Ignoring Behavior Can Stop It In Its Tracks

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by Nicole on March 7, 2011 · 3 comments

in Behavior

You know how frustrating it is when your child starts to push those buttons. Eventually you get to a point where you start yelling, scolding, and losing your temper. What you may not realize is that this attention, even though it is negative, is fueling the behavior. Sometimes, ignoring is the best way to deal with it, even though it can be a hard tactic to get used to executing, especially when it is your child.

If you are going to ignore your child’s behavior, you must simply not acknowledge it. You actually do not talk to, look at, or acknowledge your child until the actions end. When it is over, you recognize the child, but do not comment on what they did. The child needs to know that you are not ignoring him, but rather the actions he was performing. This takes away the attention, which was previously reinforcing the bad acts.

Choose your times carefully. There are some actions that you do not want to ignore. For example, if your child is doing something that could harm himself or those around him, you cannot ignore the behavior. For instance, a toddler that is hitting his head on a hard floor should not be ignored because he could be injured. Also, be prepared for this to take a while. This tactic rarely elicits an immediate response, and often causes an escalation until the child realizes you are not going to respond. You also need to ensure that no one around you is going to recognize the acts you are trying to ignore. Doing so will cause the technique to fail.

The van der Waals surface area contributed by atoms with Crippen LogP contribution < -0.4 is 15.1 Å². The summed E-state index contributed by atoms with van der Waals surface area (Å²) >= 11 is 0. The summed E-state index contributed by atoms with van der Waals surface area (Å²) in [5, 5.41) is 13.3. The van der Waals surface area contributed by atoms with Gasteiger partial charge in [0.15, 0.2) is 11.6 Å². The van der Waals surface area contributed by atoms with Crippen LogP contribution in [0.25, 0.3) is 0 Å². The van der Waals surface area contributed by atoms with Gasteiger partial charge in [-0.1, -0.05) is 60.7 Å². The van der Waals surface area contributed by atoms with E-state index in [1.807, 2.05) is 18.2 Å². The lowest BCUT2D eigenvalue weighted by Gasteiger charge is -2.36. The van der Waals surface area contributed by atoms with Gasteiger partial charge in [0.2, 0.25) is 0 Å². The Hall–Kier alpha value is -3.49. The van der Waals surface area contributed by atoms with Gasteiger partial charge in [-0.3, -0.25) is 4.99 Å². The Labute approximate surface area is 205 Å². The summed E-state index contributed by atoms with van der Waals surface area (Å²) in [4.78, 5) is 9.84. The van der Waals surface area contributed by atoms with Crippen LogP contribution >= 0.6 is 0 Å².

Ignoring behavior that you wish to stop is hard, and requires a lot of discipline on your part, but the end result, eliminating the behavior, is well worth the investment of time and energy.

About Nicole

Nicole Harms is a freelance writer and a busy mom to two preschool daughters. She received a bachelor’s degree in education from Maranatha Baptist Bible College, but after four years in the classroom she turned in the chalk for the virtual pen. When not researching or writing she is busy chasing her two daughters around or traveling.

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{ 3 comments… read them below or add one }

RJ March 7, 2011 at 9:27 am

This was an interesting read. But I’m a bit confused. Way back in the day about half a century ago, it was all the rage to parent by paying attention to unwanted behavior and ignoring the unwanted stuff. This resulted in kids being left alone to cry themselves to sleep, for instance. I haven’t seen this as an option for quite awhile, and am concerned if the strategy is making a comeback. Fast forward about a dozen years, and think about if you’d like your teenagers to ignore you if you’re doing/saying something they don’t like? Is this really a strategy we want to model? Just wondering…



Angie March 7, 2011 at 5:28 pm

I will say sometimes this is the best thing that you can do. Other times they need to be talked to. Like if they are hurting someone or going to get hurt themselves. That should never be ignored.


Karen March 8, 2011 at 2:38 am

I agree to this, if kids are already behind the line you lose your temper. Whenever my daughter is having a tantrums and she just keeps crying for something she like but not actually good for her, sometimes I act like I don’t really hear it so she would stop.


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